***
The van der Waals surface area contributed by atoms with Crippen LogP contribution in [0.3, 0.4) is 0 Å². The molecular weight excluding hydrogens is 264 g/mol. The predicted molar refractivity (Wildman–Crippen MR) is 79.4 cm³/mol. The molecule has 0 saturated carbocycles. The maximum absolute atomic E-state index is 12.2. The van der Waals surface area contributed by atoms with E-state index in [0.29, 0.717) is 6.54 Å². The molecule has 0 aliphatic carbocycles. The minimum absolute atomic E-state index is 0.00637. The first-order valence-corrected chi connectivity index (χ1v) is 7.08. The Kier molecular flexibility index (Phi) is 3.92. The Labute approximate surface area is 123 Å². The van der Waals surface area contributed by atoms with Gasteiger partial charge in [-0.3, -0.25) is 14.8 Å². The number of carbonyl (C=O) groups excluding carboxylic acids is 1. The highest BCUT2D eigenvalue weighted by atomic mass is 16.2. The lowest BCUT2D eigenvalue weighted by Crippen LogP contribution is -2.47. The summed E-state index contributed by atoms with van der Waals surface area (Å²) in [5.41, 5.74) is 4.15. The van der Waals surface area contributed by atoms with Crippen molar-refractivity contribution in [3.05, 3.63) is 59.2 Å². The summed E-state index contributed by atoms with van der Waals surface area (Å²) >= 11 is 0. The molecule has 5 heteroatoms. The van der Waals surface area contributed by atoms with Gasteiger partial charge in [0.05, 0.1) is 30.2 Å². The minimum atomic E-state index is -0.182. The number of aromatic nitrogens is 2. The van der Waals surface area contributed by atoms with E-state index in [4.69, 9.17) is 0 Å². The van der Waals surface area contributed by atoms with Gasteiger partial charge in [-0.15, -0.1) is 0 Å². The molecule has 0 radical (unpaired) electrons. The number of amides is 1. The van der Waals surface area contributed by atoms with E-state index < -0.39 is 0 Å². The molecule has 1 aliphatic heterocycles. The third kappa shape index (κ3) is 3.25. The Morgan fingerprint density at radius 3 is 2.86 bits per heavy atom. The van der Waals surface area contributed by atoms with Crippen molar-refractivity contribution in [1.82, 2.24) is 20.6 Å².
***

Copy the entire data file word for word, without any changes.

The van der Waals surface area contributed by atoms with Crippen LogP contribution in [0.3, 0.4) is 0 Å². The molecular weight excluding hydrogens is 264 g/mol. The predicted molar refractivity (Wildman–Crippen MR) is 79.4 cm³/mol. The molecule has 0 saturated carbocycles. The maximum absolute atomic E-state index is 12.2. The van der Waals surface area contributed by atoms with E-state index in [0.29, 0.717) is 6.54 Å². The molecule has 0 aliphatic carbocycles. The minimum absolute atomic E-state index is 0.00637. The first-order valence-corrected chi connectivity index (χ1v) is 7.08. The Kier molecular flexibility index (Phi) is 3.92. The Labute approximate surface area is 123 Å². The van der Waals surface area contributed by atoms with Gasteiger partial charge in [-0.3, -0.25) is 14.8 Å². The number of carbonyl (C=O) groups excluding carboxylic acids is 1. The highest BCUT2D eigenvalue weighted by atomic mass is 16.2. The lowest BCUT2D eigenvalue weighted by Crippen LogP contribution is -2.47. The summed E-state index contributed by atoms with van der Waals surface area (Å²) in [5.41, 5.74) is 4.15. The van der Waals surface area contributed by atoms with Crippen molar-refractivity contribution in [3.05, 3.63) is 59.2 Å². The summed E-state index contributed by atoms with van der Waals surface area (Å²) >= 11 is 0. The molecule has 5 heteroatoms. The van der Waals surface area contributed by atoms with Gasteiger partial charge in [0.05, 0.1) is 30.2 Å². The minimum atomic E-state index is -0.182. The number of aromatic nitrogens is 2. The van der Waals surface area contributed by atoms with E-state index in [4.69, 9.17) is 0 Å². The van der Waals surface area contributed by atoms with Gasteiger partial charge in [-0.15, -0.1) is 0 Å². The molecule has 0 radical (unpaired) electrons. The number of amides is 1. The van der Waals surface area contributed by atoms with E-state index < -0.39 is 0 Å². The molecule has 1 aliphatic heterocycles. The third kappa shape index (κ3) is 3.25. The Morgan fingerprint density at radius 3 is 2.86 bits per heavy atom. The van der Waals surface area contributed by atoms with Crippen molar-refractivity contribution in [1.82, 2.24) is 20.6 Å².